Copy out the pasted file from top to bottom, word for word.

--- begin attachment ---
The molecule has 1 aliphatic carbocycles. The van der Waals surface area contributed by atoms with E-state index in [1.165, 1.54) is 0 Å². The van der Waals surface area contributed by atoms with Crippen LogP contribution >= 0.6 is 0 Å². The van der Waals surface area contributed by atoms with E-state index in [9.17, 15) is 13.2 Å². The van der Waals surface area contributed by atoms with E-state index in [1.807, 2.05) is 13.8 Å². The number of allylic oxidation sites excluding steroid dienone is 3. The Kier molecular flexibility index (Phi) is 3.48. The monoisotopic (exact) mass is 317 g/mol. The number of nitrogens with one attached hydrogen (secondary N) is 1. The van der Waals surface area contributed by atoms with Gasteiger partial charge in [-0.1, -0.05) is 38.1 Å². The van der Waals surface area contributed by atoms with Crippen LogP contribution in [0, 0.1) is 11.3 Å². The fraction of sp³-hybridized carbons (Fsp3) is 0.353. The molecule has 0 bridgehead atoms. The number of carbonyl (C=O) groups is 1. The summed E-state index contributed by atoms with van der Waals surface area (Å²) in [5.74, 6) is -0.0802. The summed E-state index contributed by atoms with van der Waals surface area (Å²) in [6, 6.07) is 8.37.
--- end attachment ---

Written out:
The molecule has 1 aliphatic carbocycles. The van der Waals surface area contributed by atoms with E-state index in [1.165, 1.54) is 0 Å². The van der Waals surface area contributed by atoms with Crippen LogP contribution >= 0.6 is 0 Å². The van der Waals surface area contributed by atoms with E-state index in [9.17, 15) is 13.2 Å². The van der Waals surface area contributed by atoms with E-state index in [1.807, 2.05) is 13.8 Å². The number of allylic oxidation sites excluding steroid dienone is 3. The Kier molecular flexibility index (Phi) is 3.48. The monoisotopic (exact) mass is 317 g/mol. The number of nitrogens with one attached hydrogen (secondary N) is 1. The van der Waals surface area contributed by atoms with Gasteiger partial charge in [-0.1, -0.05) is 38.1 Å². The van der Waals surface area contributed by atoms with Crippen LogP contribution in [0, 0.1) is 11.3 Å². The fraction of sp³-hybridized carbons (Fsp3) is 0.353. The molecule has 0 bridgehead atoms. The number of carbonyl (C=O) groups is 1. The summed E-state index contributed by atoms with van der Waals surface area (Å²) in [5.74, 6) is -0.0802. The summed E-state index contributed by atoms with van der Waals surface area (Å²) in [6, 6.07) is 8.37.